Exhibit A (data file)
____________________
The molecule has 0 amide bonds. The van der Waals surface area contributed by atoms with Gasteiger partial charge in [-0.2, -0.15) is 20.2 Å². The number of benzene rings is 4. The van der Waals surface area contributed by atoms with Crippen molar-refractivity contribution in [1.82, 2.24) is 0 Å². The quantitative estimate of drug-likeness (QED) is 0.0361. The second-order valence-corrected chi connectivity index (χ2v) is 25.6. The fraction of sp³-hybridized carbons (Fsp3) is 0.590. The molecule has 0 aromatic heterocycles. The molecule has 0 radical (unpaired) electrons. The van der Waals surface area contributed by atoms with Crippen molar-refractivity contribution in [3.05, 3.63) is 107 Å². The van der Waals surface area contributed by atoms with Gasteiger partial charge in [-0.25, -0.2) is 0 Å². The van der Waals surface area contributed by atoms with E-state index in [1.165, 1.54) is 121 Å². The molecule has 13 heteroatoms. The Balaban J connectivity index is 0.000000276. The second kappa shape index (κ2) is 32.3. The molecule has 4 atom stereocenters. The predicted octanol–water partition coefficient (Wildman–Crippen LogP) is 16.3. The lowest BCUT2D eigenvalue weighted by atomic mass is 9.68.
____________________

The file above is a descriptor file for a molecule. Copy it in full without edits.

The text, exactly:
The molecule has 0 amide bonds. The van der Waals surface area contributed by atoms with Gasteiger partial charge in [-0.2, -0.15) is 20.2 Å². The number of benzene rings is 4. The van der Waals surface area contributed by atoms with Crippen molar-refractivity contribution in [1.82, 2.24) is 0 Å². The quantitative estimate of drug-likeness (QED) is 0.0361. The second-order valence-corrected chi connectivity index (χ2v) is 25.6. The fraction of sp³-hybridized carbons (Fsp3) is 0.590. The molecule has 0 aromatic heterocycles. The molecule has 0 radical (unpaired) electrons. The van der Waals surface area contributed by atoms with Crippen molar-refractivity contribution in [3.05, 3.63) is 107 Å². The van der Waals surface area contributed by atoms with Gasteiger partial charge in [-0.25, -0.2) is 0 Å². The van der Waals surface area contributed by atoms with E-state index in [1.165, 1.54) is 121 Å². The molecule has 13 heteroatoms. The Balaban J connectivity index is 0.000000276. The second kappa shape index (κ2) is 32.3. The molecule has 4 atom stereocenters. The predicted octanol–water partition coefficient (Wildman–Crippen LogP) is 16.3. The lowest BCUT2D eigenvalue weighted by atomic mass is 9.68.